After 2018’s phenomenal performance, when flexible solutions were the core theme on the Warsaw office market, and contracts signed by flexible space operators accounted for over 20% of tenant activity in central zones, 2019 and Q1-Q3 2020 saw a slight slowdown in the sector’s development. It was caused not only by a lower number of new developments, but also by an oversupply of flex space leading to greater competition in this market sector.
At the end of Q3 2020, the major business hubs (Warsaw, Kraków, Wrocław, the Tri-City, Katowice, Poznań and Łódź) had a total volume of more than 270,000 sqm of operating flex space. The largest markets outside Warsaw were Kraków and Wrocław. In addition, the Polish market is the sector’s number one location in the CEE region. To illustrate the country’s dominance, Warsaw, whose flex stock exceeds 178,000 sqm, has over double what the Prague market (the Czech Republic) and Budapest (Hungary) have to offer (77,000 sqm each), and triple that of Bucharest, Romania (over 60,000 sqm).
“Even though Warsaw is the nation’s business centre, we can see the development of flexible office spaces in Poland’s other cities. The number of pipelined office buildings in the capital, is limited and at the same time, flex operators are beginning to see the potential of Polish regional cities. This is why they have started to expand their business outside of Warsaw into cities such as Lodz, Wroclaw, Poznan, Krakow, Gdansk and Katowice. Although the market situation of flexible office solutions is currently quite challenging, flexibility will be even more important in the future, and tenants from this sector will ultimately benefit, as they will be looking for shorter and more agile commitments”, says Arkadiusz Rudzki, Skanska.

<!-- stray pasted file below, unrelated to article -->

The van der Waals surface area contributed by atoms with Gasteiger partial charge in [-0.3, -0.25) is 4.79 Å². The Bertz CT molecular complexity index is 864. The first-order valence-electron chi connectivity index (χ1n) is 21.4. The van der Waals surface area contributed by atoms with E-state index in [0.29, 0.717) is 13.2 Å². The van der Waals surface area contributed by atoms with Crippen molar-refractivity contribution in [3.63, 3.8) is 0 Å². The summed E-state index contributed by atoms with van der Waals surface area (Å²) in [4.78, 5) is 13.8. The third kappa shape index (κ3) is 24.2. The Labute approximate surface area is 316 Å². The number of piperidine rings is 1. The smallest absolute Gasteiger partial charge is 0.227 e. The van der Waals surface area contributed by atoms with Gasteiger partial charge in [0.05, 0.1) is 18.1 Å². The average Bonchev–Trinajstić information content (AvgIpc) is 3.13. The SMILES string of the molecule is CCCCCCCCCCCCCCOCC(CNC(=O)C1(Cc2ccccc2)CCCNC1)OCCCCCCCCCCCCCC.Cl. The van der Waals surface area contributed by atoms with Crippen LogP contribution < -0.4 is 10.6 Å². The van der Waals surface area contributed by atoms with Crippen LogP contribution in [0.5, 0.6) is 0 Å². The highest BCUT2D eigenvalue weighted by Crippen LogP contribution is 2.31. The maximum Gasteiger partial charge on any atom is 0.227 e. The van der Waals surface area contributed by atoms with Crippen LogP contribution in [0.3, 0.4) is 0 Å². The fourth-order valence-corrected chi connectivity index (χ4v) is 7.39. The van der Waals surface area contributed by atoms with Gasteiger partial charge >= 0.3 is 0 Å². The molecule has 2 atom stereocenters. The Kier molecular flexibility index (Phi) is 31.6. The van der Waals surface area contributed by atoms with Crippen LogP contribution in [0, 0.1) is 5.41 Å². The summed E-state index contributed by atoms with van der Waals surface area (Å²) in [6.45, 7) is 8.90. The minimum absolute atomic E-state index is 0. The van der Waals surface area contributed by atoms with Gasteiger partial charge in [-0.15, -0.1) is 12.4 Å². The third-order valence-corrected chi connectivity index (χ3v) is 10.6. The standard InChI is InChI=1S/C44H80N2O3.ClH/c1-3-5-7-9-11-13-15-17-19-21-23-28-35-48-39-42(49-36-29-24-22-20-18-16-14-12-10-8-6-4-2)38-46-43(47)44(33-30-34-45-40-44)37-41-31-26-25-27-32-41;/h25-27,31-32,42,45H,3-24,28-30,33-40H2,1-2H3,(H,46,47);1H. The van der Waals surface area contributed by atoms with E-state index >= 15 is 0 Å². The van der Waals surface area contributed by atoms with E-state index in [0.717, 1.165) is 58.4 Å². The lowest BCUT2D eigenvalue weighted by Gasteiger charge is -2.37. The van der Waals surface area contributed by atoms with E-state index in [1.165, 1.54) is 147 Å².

The largest areas of flexible stock in Poland are located in centres operated by IWG (under the Regus and Spaces brands, 20% of the total flex office stock), WeWork (12%), New Work (8%), Business Link, ChilliSpaces (formerly Rise) and CitySpace (6% each).
Big corporations go flex
The evolution of the flex space offer to attract corporate clients is twofold. First of all, the essence of flexible contracts perfectly fits the changing business requirements that seek shorter and more agile commitments. Secondly, the flex offering has evolved to attract corporate clients, i.e. flex space providers have started to design their spaces to compete for enterprise clients. The layouts include larger office suites, the contracts are more negotiable, and the IT and security solutions are more sophisticated. The office market can also observe growing interest in “hybrid leases”, i.e. when corporate clients complement traditional office space with a flex solution in the same building or nearby to support any potential growth instead of inserting expansion options into their lease agreements.
“Most importantly, plug-and-play simplicity and convenience are the most crucial advantages that are offered by flex solutions. Companies may sign simplified agreements and move in on the very same day, providing a real kick-start to their work. Then, they may boost innovation through exposure to new concepts and ideas provided by a unique tenant-mix, composed of start-ups, SMEs, professionals, and freelancers”, says Maciej K. Król, Acting Managing Director, Business Link.
A number of added value services offered by flex operators, also available during “the new normal”, will make this type of office even more popular.
“It is obvious that the role of offices is changing because of the Covid-19 pandemic. Tenants are now talking about different kinds of hybrid solutions, and flexibility in all aspects is extremely important for them. The interest in more agile real estate solutions and possible reduced demand for long-term lease contracts will justify the need for flexible spaces. Nevertheless, there is no question that we need a place to foster internal collaboration, to work creatively and to build company culture. A combination of traditional offices and flex space for a company can be a very efficient solution – both from a cost and organizational perspective. The role of offices will not diminish but will definitely change and develop over time. It will also influence the ways of managing office buildings with hospitality management being a key factor for developers and investors in order to maintain the great level of interest that their office portfolios currently enjoy. Clearly flex office providers have these competences high on their agenda as the synergies are obvious, and technology will undoubtedly help to boost this”, summarises Arkadiusz Rudzki, Skanska.
 Corporate real estate